Investigation into a fire that destroyed a wing of the NH Resort hotel

Investigators continue to try to determine what caused a fire that engulfed the south wing of North Conway’s Red Jacket Mountain Resort over the weekend. No one was seriously injured in the blaze on Saturday, but some guests escaped the flames by jumping from balconies. Fire officials said Monday they were waiting for adjusters to examine the wreckage. Fire Marshal Sean Toomey said he has a team of three to four investigators at the scene for 24 hours straight, and the next step is to interview witnesses and people who were staying at the hotel. “I would say it’s quite a complex scene due to the scale of the loss of the building,” Toomey said. The fire reduced the wing that housed 75 rooms to rubble. Videos posted by guests on social media revealed the rapid intensity of Saturday’s fire and sparked a debate about whether smoke alarms were sounding later,” Toomey said. “It was due to the damage caused by the number fires that were unfolding. ‘State law allows a hotel that is not a high-rise to not have a sprinkler system,’ he said. ‘While we advocate that the owners consider sprinkler systems part of capital programs and the like, it’s not a requirement under our state law.” Toomey said the fire started on the south side of south end of the building. He said that if it started on an outside balcony, the smoke and heat r would not be intense enough to set off a smoke detector in the bedroom. in our own homes that are wired with a working battery backup,” Toomey said. “These would only sound in the individual rooms.” He said investigators may never know the cause of the fire because much of the evidence has been destroyed.

Investigators continue to try to determine what caused a fire that engulfed the south wing of North Conway’s Red Jacket Mountain Resort over the weekend.

No one was seriously injured in the blaze on Saturday, but some guests escaped the flames by jumping from balconies.

Firefighters said Monday they were waiting for adjusters to examine the wreckage. Fire Marshal Sean Toomey said he has a team of three to four investigators at the scene for 24 hours straight, and the next step is to interview witnesses and people who were staying at the hotel.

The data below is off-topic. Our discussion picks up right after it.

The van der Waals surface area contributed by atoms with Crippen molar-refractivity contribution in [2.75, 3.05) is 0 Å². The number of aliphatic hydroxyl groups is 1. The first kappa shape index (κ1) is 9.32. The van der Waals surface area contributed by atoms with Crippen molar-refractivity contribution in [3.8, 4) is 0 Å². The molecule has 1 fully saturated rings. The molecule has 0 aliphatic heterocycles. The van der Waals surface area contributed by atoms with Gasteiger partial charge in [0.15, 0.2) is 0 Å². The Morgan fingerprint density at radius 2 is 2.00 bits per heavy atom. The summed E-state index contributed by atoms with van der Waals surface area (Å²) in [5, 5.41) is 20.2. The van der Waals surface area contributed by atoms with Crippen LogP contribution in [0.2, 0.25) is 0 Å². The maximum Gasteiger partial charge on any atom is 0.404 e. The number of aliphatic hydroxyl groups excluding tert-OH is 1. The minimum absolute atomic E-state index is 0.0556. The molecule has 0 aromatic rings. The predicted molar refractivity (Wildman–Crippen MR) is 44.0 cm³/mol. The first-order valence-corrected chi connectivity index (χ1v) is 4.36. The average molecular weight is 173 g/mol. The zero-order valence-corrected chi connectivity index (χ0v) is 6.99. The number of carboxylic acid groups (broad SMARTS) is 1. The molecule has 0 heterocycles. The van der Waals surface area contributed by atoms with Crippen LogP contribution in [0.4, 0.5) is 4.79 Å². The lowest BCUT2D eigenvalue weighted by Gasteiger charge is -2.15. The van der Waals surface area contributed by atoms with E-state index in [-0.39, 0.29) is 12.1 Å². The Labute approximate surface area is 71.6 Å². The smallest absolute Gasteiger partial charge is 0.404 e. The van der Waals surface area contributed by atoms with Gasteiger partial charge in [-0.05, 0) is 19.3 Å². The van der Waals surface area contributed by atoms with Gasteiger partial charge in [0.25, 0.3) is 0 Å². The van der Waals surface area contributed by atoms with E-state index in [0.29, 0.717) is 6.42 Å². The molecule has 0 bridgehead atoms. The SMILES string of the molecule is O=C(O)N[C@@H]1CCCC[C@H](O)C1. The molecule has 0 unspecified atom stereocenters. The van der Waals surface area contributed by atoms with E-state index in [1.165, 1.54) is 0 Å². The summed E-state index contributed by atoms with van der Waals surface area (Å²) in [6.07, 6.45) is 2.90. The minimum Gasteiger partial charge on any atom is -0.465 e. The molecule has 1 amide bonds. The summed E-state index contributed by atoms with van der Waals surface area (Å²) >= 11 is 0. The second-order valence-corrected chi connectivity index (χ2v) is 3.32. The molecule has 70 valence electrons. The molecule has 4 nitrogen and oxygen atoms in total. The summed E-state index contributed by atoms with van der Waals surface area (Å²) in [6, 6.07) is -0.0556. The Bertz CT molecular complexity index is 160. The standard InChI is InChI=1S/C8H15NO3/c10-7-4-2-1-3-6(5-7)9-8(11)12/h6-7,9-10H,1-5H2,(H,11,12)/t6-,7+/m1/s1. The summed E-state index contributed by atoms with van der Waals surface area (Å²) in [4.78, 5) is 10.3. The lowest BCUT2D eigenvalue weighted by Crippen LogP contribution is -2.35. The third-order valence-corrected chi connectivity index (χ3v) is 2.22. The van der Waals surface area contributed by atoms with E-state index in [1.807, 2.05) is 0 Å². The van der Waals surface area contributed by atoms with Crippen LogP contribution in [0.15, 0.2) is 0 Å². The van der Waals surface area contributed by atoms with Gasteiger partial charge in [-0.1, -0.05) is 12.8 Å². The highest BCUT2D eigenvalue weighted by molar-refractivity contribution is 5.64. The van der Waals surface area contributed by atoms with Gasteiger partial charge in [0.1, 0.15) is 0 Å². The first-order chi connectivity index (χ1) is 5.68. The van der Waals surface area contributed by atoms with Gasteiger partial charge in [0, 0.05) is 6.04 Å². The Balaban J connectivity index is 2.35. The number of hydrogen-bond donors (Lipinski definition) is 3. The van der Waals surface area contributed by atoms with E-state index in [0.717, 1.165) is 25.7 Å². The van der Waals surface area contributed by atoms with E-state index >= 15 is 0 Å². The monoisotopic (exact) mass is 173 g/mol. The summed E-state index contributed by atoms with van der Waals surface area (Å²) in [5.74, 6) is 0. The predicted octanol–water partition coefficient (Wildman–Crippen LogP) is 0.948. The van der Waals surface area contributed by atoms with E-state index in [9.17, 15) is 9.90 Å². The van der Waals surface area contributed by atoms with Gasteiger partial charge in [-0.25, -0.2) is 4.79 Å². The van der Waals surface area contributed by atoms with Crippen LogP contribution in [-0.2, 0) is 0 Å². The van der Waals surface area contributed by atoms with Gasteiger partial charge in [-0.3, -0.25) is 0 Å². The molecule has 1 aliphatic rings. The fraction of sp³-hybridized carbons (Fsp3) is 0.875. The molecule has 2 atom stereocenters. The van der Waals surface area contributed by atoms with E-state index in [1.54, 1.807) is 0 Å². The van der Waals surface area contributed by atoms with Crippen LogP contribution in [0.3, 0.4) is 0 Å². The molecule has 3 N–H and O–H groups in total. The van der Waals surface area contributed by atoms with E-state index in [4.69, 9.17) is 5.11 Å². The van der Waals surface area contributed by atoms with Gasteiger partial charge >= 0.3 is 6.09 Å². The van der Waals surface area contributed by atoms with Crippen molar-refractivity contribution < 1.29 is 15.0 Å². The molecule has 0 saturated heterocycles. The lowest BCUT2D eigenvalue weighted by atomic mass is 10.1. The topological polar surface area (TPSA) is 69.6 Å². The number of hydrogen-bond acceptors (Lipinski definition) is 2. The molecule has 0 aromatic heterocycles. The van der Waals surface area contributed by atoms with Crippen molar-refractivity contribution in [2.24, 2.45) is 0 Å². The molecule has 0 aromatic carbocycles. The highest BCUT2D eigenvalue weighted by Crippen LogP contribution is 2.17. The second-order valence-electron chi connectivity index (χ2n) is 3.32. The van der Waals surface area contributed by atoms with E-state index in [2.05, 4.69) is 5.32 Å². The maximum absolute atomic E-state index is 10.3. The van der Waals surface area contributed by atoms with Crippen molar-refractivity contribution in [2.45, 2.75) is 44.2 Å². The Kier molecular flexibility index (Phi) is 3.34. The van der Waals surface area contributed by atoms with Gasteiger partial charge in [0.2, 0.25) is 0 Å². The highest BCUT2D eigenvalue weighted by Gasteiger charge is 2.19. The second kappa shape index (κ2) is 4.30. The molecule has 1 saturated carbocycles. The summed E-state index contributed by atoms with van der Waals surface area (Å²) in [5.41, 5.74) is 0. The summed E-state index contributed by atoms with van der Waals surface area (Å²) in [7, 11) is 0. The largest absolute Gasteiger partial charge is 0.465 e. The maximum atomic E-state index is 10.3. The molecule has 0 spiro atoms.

“I would say it’s a pretty complex scene because of the scale of the building loss,” Toomey said.

The fire reduced the wing, which housed 75 rooms, to rubble. Videos posted by guests on social media revealed the rapid intensity of Saturday’s blaze and sparked debate over whether smoke alarms were sounding.

“North Conway Fire Chief (Pat) Preece said when he arrived he heard the alarms and they went away shortly thereafter,” Toomey said. “This was due to the damage caused by the amount of fires that were going on.”

Questions have also been raised about the lack of sprinkler systems in this part of the hotel, but Toomey said no sprinkler systems were needed in the building.

“Our statehood allows a hotel that is not high rise to not have a sprinkler system,” he said. “While we advocate that homeowners consider sprinkler systems part of capital and other programs, it is not a requirement under our state law.”

Toomey said the fire started on the south side of the south end of the building. He said if it started on an outdoor balcony, the smoke and heat wouldn’t be intense enough to set off a smoke detector in the bedroom.

“We know from tracking in the existing building that there were smoke detectors that we would find in our own homes that are wired with battery backup that worked,” Toomey said. “These would only sound in the individual rooms.”

He said investigators may never know the cause of the fire because much of the evidence has been destroyed.

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